Prioritizing target genes from large clinical datasets using Watson Drug Discovery (WDD)

Associate Professor Mark Fear1, Dr Andrew Stevenson1, Professor  Fiona  Wood1

1Burn Injury Research Unit, University Of Western Australia, Crawley, Australia


Decreased costs have led to the widespread use of ‘omics’ approaches to identify mutations and genes important in pathobiology(Ioannidis and Khoury, 2011). Often large datasets are generated from small sample sizes, limiting the ability to interpret these data to effectively identify genes of interest (Sung et al., 2012). Developing other methods to identify interesting genes for testing are needed.

WDD is a cloud-based platform using machine learning and natural language processing on heterogeneous content, medical journal articles, patents, and ontologies. Limited patient numbers in a recently conducted genome wide association study (GWAS) on scarring after injury led to large numbers of target genes with no rationale for restricting the list from statistical analysis alone. We leveraged the cognitive capabilities of WDD to rank genes with likely important roles in fibrosis.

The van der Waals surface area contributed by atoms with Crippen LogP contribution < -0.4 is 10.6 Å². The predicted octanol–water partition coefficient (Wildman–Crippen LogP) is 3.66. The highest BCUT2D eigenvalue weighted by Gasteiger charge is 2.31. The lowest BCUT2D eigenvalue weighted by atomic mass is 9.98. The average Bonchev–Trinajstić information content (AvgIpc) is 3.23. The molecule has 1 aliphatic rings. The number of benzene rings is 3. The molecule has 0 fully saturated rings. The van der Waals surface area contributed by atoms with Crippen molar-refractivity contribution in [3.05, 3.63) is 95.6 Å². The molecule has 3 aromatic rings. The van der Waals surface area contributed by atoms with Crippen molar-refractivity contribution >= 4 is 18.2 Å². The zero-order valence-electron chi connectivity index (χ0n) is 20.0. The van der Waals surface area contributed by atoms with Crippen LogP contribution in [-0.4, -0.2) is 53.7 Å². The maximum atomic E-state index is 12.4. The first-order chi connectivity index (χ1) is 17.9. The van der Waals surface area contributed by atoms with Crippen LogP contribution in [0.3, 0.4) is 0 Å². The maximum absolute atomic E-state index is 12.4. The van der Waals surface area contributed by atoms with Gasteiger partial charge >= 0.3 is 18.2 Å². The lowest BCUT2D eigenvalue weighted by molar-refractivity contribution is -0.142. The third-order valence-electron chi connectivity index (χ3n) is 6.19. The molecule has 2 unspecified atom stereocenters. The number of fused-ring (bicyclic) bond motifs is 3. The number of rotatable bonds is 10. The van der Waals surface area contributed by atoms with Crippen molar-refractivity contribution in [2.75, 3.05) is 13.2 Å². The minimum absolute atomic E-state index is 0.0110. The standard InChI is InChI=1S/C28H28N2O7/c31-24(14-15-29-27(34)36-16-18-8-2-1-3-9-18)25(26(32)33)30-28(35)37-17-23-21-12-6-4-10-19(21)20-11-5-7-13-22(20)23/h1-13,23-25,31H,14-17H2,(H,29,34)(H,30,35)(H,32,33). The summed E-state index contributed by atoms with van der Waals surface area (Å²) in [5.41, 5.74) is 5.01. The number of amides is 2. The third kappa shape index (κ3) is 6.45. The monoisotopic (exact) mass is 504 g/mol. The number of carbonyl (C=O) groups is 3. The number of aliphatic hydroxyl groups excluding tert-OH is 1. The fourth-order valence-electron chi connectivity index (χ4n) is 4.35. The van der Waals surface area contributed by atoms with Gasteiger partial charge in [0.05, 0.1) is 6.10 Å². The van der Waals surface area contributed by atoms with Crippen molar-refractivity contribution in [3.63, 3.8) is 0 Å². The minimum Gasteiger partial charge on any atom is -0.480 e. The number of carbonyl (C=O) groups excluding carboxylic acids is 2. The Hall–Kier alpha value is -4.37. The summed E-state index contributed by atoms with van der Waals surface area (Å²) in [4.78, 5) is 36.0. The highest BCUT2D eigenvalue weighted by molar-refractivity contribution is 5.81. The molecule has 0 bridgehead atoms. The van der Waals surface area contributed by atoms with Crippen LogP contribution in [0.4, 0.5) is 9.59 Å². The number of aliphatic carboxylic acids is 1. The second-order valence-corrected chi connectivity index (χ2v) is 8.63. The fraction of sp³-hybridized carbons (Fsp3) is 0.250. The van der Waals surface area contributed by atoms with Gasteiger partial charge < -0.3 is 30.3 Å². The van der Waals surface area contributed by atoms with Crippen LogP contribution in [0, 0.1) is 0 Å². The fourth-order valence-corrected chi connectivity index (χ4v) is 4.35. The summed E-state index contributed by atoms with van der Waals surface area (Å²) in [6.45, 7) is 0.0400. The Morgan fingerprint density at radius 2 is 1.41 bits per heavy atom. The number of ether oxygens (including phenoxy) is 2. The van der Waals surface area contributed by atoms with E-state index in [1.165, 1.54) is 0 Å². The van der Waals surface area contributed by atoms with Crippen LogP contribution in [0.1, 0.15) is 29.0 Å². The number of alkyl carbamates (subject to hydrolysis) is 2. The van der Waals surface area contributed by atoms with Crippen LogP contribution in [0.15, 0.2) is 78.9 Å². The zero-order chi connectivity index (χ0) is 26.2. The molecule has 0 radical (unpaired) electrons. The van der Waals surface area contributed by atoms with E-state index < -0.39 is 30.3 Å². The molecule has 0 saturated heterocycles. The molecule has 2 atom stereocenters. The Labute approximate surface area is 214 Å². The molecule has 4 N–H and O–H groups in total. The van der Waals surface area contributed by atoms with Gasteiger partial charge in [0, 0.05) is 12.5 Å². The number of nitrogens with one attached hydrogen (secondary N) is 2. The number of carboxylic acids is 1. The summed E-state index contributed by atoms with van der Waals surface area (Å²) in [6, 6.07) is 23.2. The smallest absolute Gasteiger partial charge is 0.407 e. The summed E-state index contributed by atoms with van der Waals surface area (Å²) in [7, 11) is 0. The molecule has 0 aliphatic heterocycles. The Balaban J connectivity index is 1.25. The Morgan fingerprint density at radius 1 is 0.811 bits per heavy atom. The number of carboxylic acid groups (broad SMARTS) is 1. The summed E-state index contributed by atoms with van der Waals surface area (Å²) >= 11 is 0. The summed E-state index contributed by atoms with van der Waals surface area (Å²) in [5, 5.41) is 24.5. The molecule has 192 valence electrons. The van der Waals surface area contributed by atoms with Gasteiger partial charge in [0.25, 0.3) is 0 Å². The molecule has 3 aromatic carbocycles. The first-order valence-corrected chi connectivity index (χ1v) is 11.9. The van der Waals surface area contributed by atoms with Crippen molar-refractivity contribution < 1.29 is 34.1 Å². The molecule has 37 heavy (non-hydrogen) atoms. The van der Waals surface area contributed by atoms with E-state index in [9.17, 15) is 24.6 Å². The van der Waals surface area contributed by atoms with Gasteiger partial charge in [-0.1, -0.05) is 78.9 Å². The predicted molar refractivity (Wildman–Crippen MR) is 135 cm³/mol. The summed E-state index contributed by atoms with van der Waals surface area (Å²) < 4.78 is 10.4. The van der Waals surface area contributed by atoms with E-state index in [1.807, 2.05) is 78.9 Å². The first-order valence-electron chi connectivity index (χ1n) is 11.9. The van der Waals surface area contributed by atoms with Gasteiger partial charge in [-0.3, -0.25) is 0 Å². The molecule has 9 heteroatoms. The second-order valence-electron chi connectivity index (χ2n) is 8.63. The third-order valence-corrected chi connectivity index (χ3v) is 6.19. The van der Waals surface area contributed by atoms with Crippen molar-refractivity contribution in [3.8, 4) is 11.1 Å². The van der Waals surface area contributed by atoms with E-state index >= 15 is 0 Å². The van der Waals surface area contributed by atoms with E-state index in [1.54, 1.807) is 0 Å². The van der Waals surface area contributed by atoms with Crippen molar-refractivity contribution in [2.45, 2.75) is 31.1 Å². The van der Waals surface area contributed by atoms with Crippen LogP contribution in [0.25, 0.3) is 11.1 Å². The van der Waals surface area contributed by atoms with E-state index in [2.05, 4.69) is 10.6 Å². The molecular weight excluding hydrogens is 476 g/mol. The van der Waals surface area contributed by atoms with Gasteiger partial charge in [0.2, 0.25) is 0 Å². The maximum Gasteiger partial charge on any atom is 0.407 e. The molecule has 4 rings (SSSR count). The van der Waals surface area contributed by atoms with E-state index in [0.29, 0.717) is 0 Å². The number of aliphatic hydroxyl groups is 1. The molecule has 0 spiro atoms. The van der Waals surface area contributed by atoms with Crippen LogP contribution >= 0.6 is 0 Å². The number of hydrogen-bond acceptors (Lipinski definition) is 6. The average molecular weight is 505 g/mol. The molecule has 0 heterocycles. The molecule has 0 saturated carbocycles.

WDD ranked 600 candidate genes identified associated with increased height and decreased pliability of the scars. The ranking was based on a semantic similarity analysis of these candidates to ~30 known fibrosis-related genes. The WDD algorithm created a distance matrix comparing every gene to each other, based on the frequency and relevance of words and phrases used in documents. The distance matrix was then used by a graph diffusion algorithm to score and rank every gene by similarity to the overall set of known fibrosis-related genes.

Potential genes of interest not readily identified through traditional methods were found to rank highly. These genes were cross-validated by graph network analysis of associated genes and pathways related to these genes to confirm relevance to fibrosis.

Ioannidis JP and Khoury MJ. (2011) Improving validation practices in “omics” research. Science 334: 1230-1232.
Sung J, Wang Y, Chandrasekaran S, et al. (2012) Molecular signatures from omics data: from chaos to consensus. Biotechnology journal 7: 946-957.


A/Prof Fear received his PhD in 2003 from the University of London. Subsequently A/Prof Fear worked with a biotechnology company in Perth, Australia until rejoining academia and working with CIA in burn injury and scarring since 2007